Creating Resilence By Following Nature’s Lead


This excellent article from shows how the natural world has found ways to work and live in harmony for a long time. If we want to also survive and create sustainability systems, biomimicry may be the key.


The operating conditions of life are literally symphonic: They are a composition of elements, they have range, there are crescendos and valleys, they have melody and rhythm, they can be harmonic, powerful, even frightening. They are dynamic and in motion. Circadian rhythms, tidal rhythms, the seasonality of the distance of our planet from the sun, water flows, and nutrient cycling all fluxing in sync result in a world full of motion and change. While we can appreciate the elegance and seeming effortlessness of life’s ability to adapt to this symphony, it is incredibly hard for us to be so nimble. It is an enormous challenge to reconcile our value of predictability and fear of uncertainty with the dynamic motion of systems, though it has never been more relevant.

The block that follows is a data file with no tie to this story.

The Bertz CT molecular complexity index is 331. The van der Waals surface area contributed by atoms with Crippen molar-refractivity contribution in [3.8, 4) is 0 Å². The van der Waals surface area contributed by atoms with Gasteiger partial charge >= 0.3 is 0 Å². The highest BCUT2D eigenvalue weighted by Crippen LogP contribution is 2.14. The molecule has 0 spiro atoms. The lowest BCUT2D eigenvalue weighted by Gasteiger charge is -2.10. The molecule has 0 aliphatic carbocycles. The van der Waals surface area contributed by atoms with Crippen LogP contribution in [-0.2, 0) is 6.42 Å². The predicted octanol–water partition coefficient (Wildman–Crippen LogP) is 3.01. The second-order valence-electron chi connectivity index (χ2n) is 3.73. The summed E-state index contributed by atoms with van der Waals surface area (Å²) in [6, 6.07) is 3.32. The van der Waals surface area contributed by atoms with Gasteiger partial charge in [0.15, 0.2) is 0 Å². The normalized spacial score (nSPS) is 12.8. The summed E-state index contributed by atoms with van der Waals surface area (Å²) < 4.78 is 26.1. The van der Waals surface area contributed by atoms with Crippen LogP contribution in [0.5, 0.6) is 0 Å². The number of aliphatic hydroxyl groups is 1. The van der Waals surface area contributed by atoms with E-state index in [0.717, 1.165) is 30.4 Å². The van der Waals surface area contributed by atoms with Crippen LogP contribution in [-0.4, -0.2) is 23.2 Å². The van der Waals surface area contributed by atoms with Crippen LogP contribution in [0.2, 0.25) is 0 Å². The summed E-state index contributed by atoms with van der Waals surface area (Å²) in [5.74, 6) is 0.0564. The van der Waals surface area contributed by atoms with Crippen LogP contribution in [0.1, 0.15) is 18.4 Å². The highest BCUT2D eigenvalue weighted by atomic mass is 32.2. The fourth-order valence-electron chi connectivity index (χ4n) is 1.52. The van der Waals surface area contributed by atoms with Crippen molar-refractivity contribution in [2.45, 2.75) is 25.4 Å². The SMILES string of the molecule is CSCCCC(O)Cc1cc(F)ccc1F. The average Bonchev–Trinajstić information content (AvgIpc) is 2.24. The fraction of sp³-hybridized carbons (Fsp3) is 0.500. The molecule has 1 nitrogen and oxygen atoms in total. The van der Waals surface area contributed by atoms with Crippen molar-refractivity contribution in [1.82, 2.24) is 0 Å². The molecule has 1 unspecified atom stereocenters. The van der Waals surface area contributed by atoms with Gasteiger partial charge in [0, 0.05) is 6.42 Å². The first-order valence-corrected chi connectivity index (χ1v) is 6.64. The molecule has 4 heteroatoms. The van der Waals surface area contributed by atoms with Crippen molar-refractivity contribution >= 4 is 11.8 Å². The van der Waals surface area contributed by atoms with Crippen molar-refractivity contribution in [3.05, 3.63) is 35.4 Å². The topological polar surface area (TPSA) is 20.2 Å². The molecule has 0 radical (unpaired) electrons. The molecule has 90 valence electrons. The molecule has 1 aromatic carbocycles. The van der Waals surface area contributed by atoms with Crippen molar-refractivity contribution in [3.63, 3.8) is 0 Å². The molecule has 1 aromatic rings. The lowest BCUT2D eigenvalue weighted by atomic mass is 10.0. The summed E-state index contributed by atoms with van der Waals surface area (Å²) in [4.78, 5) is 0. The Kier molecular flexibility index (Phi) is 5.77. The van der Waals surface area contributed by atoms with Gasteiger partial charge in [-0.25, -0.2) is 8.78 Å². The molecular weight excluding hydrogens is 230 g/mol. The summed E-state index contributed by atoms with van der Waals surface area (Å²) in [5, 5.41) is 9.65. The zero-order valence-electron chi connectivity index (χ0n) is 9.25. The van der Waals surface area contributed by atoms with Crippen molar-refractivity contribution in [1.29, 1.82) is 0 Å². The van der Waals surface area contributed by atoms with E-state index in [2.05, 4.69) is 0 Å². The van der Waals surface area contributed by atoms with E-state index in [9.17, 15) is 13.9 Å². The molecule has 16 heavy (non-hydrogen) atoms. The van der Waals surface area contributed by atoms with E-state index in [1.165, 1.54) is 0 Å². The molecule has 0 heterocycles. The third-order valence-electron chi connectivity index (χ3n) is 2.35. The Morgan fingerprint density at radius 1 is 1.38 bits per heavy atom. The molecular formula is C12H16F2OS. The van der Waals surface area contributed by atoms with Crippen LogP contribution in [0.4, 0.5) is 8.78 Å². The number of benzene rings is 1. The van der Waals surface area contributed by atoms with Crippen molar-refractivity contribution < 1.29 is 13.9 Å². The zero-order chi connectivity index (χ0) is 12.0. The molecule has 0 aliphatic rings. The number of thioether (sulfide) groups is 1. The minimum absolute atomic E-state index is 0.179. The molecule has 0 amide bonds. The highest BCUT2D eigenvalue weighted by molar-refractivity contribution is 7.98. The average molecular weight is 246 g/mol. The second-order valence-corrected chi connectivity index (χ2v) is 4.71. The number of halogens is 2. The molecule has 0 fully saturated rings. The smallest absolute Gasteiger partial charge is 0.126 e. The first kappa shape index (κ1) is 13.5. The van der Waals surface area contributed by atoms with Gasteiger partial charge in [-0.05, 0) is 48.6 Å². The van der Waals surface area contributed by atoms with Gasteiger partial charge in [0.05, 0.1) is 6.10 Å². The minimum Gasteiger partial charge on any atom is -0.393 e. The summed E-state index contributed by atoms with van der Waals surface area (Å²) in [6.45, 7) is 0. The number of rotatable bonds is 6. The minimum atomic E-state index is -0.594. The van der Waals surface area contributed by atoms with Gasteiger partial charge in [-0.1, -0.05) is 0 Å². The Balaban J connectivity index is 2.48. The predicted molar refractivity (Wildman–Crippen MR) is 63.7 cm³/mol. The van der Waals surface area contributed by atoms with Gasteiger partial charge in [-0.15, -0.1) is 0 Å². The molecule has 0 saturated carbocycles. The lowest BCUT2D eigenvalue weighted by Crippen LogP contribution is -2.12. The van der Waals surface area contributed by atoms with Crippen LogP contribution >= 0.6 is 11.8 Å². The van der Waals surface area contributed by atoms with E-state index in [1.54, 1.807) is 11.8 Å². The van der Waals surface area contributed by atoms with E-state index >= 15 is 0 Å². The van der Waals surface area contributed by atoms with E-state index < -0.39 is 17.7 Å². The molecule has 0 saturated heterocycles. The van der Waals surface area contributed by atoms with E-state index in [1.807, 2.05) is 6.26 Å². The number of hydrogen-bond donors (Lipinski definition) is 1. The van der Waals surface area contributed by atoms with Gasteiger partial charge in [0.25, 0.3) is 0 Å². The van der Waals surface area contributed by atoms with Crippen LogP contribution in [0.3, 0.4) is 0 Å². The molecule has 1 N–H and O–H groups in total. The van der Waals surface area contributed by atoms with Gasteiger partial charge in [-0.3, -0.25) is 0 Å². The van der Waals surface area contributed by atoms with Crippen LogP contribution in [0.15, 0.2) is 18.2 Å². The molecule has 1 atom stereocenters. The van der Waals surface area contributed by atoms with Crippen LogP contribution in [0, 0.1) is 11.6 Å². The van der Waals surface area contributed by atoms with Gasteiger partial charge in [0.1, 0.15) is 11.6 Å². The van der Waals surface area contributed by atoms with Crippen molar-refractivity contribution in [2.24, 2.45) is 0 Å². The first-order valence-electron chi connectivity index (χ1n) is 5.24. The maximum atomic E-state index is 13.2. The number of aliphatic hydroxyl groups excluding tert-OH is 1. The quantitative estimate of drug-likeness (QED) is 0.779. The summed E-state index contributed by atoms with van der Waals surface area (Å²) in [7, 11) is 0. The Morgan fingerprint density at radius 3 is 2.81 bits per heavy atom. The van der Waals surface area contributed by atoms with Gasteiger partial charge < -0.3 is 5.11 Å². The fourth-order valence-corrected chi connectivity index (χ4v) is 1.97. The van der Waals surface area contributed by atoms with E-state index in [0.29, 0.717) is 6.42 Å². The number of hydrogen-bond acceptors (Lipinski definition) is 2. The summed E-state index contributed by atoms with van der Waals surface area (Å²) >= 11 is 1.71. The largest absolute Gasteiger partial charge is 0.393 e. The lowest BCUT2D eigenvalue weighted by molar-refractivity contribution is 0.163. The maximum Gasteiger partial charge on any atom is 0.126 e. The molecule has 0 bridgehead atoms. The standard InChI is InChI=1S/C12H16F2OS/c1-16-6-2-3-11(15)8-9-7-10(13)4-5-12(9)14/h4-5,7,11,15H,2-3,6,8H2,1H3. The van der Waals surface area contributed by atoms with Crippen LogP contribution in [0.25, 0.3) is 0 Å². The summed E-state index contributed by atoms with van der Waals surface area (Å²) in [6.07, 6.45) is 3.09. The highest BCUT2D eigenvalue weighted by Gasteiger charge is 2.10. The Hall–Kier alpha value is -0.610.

We have a lot to learn about resilience from observing the natural world. Why isn’t the prairie subject to epidemics like our agricultural systems? How does the water bear survive without access to water, sometimes for years?

By allowing for autonomy and trusting the genius in the individual, ant colonies are able to respond quickly to disturbance and also to know when it is time to go back to a new normal.”


Photo © Shutterstock /  Kwanjitr


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